Where Emotional Burnouts Begin

It can happen to anyone. You work hard to build a career, a family, a life. Laboring yourself into a rhythm, you learn your new duties as you work to establish your dreams in reality. But then it all starts to become too much. The responsibilities that were once an adventure through which to navigate now seem like an impossibly heavy load to bear. Even basic things that you once flew through weigh you down to a crawl. A molasses pace as you feel everything you’ve worked so hard to achieve slip away. If this sounds familiar to you then you may be going through what is known as emotional exhaustion, on your way to a complete emotional burnout. It may feel silly that even small things seem to drain you of life, like it’s all in your head. There is a science behind it. It’s not silly. But it is all in your head. 

The Reason Behind your Emotional Exhaustion

Systems of the Body

Emotional exhaustion has to do with a system of the body called the endocrine system. The endocrine system is an organ system of the body made up of various glands that produce hormones. These hormones sustain processes such as metabolism, sleep cycle, growth, development, and many more aspects of daily life. It also controls stress management and the fight or flight response. The fight or flight response is action the body takes to keep itself alive when there is a perceived threat of death. Originally, the fight or flight response took over to avoid deadly threats like predators. But in this modern world, where threats are less deadly, the body still perceives high stress events as danger and responds accordingly. When the fight or flight response activates, a concoction of hormones release into the body. The two main ingredients being: adrenaline and cortisol. Adrenaline’s effects are well known: elevated heart rate, increased blood pressure, and a boosted supply of energy. However its partner, cortisol, has effects that are less widely known. 

According to the Mayo Clinic, cortisol is known as the primary stress hormone and produces many of the problems that lead to emotional exhaustion. Cortisol works mainly with how your body uses glucose, increasing its levels in the bloodstream. Cortisol enhances the brain’s use of the sugar, and makes glucose more readily available for tissue repair. In addition to this, cortisol works as the body’s natural alarm, shutting off processes that are unnecessary for short term escape and survival, such as the immune and digestive systems. This response deeply affects mood, motivation, and fear. Personality can also quickly deteriorate during periods of extreme stress.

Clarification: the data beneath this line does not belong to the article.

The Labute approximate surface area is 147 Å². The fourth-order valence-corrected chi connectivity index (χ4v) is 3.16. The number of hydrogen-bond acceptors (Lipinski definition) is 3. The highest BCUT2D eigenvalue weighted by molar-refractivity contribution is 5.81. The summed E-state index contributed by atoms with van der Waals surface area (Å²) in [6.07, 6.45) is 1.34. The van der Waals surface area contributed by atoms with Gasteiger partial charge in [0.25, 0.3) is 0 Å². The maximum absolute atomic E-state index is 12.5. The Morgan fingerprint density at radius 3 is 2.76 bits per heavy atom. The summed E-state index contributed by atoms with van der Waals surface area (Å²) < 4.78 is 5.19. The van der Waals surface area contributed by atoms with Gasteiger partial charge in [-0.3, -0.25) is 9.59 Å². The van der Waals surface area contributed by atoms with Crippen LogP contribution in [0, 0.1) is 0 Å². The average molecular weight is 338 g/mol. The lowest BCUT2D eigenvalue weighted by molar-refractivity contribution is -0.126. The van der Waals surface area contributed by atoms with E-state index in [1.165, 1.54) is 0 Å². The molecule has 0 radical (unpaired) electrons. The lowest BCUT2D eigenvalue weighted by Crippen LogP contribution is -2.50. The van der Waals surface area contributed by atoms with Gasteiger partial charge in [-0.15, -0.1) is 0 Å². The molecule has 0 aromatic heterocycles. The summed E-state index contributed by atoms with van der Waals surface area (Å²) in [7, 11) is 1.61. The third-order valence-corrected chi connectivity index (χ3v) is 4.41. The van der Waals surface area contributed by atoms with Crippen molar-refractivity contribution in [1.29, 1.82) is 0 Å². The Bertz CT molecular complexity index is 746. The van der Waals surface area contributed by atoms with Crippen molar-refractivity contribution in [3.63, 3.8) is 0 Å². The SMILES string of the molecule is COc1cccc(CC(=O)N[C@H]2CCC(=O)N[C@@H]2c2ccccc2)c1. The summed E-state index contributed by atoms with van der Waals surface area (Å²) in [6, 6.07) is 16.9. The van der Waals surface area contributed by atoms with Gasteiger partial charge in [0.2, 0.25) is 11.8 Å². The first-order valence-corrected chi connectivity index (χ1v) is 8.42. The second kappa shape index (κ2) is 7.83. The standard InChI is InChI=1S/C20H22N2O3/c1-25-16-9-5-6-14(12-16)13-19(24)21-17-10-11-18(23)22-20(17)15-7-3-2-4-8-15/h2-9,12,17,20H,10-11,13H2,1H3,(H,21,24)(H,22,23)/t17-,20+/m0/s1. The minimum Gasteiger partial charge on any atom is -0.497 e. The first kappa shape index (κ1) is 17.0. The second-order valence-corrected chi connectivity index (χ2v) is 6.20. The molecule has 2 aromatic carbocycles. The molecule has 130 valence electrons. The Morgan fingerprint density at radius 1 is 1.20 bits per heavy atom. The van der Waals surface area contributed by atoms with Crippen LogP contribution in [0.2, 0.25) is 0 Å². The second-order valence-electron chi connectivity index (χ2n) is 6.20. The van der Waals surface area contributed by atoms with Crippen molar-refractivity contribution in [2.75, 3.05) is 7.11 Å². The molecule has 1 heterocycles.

Why Hormones Build Up

As the perceived threat fades, the body naturally will stop the release of adrenaline and cortisol, returning heart rate, blood pressure, and energy supply to normal, stable levels. However, since many people face non life threatening stressors in their daily lives, the body never has any time to recover and ebb the release of the fight or flight hormones. Due to this, adrenaline and cortisol build up in the endocrine system. It clogs the pathways for other hormones and disrupts the bodily processes. It is this build up of hormones that contributes to emotional exhaustion. 

Overcoming Anxiety

The build up of hormones in the endocrine system is called the allostatic load. It is comparable to cars stuck in a traffic jam on a highway. When the allostatic load is sparse, cars cruise freely to their destinations, then exit the highway when they’ve reached their destination. However when the allostatic load builds up, a constant flow of cars enter onto the highway. Because of this, other vehicles will never get off at their destination. This is what is going on inside the body of emotional exhaustion victims. If the traffic jam of hormones becomes too severe, the body can go into a period of shut down, called an emotional burnout. In this stage, the subject will reach a point of apathy and other functions can be shut down. The most adversely effected areas are eating and sleeping. Severe cases can even inhibit the ability to move. 

How to Reverse an Emotional Burnout

Once someone reaches an emotional burnout, it can take a great deal of time to reverse the effects. This can be extremely difficult because a victim of an emotional burnout must forgo all stressors and focus on recovering their eating and sleeping habits. Once these normalize, the body metabolizes the overabundance of hormones in their system. Because of this, it is best to handle your stress when you feel yourself becoming emotionally exhausted. Before a full burnout is reached. The best way to ebb your exhaustion is to ensure you get at least eight hours of sleep every night. In addition, ensure you are eating healthy portions of food which contain proper nutrients. A renewed emphasis placed on recreation and healthy relationships also goes a long way towards supporting a more stress-manageable life style. Finally, it is of importance to consider reaching out to a professional. A therapist or coach, can be monumentally you feel you cannot manage your emotional exhaustion on your own. 

Coach Ross is just such a specialist. He has trained in helping people manage their lives and cleaning up unnecessary stressors. There are many ways to manage stress. Coach Ross offers a specialized plan to “declutter” various aspects of your life and learn to prioritize what is important and improving areas which are lacking.